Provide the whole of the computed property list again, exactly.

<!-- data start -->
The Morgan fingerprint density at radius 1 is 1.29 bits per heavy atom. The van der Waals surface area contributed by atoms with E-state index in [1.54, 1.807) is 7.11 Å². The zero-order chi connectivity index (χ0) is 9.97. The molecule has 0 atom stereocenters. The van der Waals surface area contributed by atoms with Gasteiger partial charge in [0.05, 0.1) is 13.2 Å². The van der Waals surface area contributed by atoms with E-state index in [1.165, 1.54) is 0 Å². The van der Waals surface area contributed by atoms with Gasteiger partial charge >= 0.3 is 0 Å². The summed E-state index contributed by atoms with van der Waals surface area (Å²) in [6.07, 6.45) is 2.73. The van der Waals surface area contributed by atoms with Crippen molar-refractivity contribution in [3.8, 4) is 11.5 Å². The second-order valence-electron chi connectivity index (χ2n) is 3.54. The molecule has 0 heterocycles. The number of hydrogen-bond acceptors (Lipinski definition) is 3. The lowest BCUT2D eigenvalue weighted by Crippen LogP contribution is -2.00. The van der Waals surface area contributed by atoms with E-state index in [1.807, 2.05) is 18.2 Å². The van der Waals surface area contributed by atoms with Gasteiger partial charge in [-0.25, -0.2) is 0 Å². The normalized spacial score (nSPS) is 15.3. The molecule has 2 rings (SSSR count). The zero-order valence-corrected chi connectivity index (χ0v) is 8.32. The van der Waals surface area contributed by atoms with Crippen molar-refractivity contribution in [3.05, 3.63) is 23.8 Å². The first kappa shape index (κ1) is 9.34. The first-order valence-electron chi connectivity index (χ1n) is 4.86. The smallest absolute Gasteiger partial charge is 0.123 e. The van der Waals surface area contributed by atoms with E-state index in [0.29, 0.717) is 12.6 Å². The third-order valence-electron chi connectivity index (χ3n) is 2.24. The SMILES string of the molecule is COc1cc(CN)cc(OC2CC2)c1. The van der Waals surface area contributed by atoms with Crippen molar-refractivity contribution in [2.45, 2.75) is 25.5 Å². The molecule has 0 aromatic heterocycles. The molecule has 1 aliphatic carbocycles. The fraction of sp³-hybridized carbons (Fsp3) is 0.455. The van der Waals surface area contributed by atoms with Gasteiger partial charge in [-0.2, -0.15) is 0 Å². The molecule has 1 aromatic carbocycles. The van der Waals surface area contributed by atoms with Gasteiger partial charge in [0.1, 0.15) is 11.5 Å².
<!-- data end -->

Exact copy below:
The Morgan fingerprint density at radius 1 is 1.29 bits per heavy atom. The van der Waals surface area contributed by atoms with E-state index in [1.54, 1.807) is 7.11 Å². The zero-order chi connectivity index (χ0) is 9.97. The molecule has 0 atom stereocenters. The van der Waals surface area contributed by atoms with Gasteiger partial charge in [0.05, 0.1) is 13.2 Å². The van der Waals surface area contributed by atoms with E-state index in [1.165, 1.54) is 0 Å². The van der Waals surface area contributed by atoms with Gasteiger partial charge >= 0.3 is 0 Å². The summed E-state index contributed by atoms with van der Waals surface area (Å²) in [6.07, 6.45) is 2.73. The van der Waals surface area contributed by atoms with Crippen molar-refractivity contribution in [3.8, 4) is 11.5 Å². The second-order valence-electron chi connectivity index (χ2n) is 3.54. The molecule has 0 heterocycles. The number of hydrogen-bond acceptors (Lipinski definition) is 3. The lowest BCUT2D eigenvalue weighted by Crippen LogP contribution is -2.00. The van der Waals surface area contributed by atoms with E-state index in [1.807, 2.05) is 18.2 Å². The van der Waals surface area contributed by atoms with Gasteiger partial charge in [-0.25, -0.2) is 0 Å². The normalized spacial score (nSPS) is 15.3. The molecule has 2 rings (SSSR count). The zero-order valence-corrected chi connectivity index (χ0v) is 8.32. The van der Waals surface area contributed by atoms with Crippen molar-refractivity contribution in [3.05, 3.63) is 23.8 Å². The first kappa shape index (κ1) is 9.34. The first-order valence-electron chi connectivity index (χ1n) is 4.86. The smallest absolute Gasteiger partial charge is 0.123 e. The van der Waals surface area contributed by atoms with E-state index in [0.29, 0.717) is 12.6 Å². The third-order valence-electron chi connectivity index (χ3n) is 2.24. The SMILES string of the molecule is COc1cc(CN)cc(OC2CC2)c1. The van der Waals surface area contributed by atoms with Crippen molar-refractivity contribution in [2.45, 2.75) is 25.5 Å². The molecule has 0 aromatic heterocycles. The molecule has 1 aliphatic carbocycles. The fraction of sp³-hybridized carbons (Fsp3) is 0.455. The van der Waals surface area contributed by atoms with Gasteiger partial charge in [-0.2, -0.15) is 0 Å². The molecule has 1 aromatic carbocycles. The van der Waals surface area contributed by atoms with Gasteiger partial charge in [0.1, 0.15) is 11.5 Å².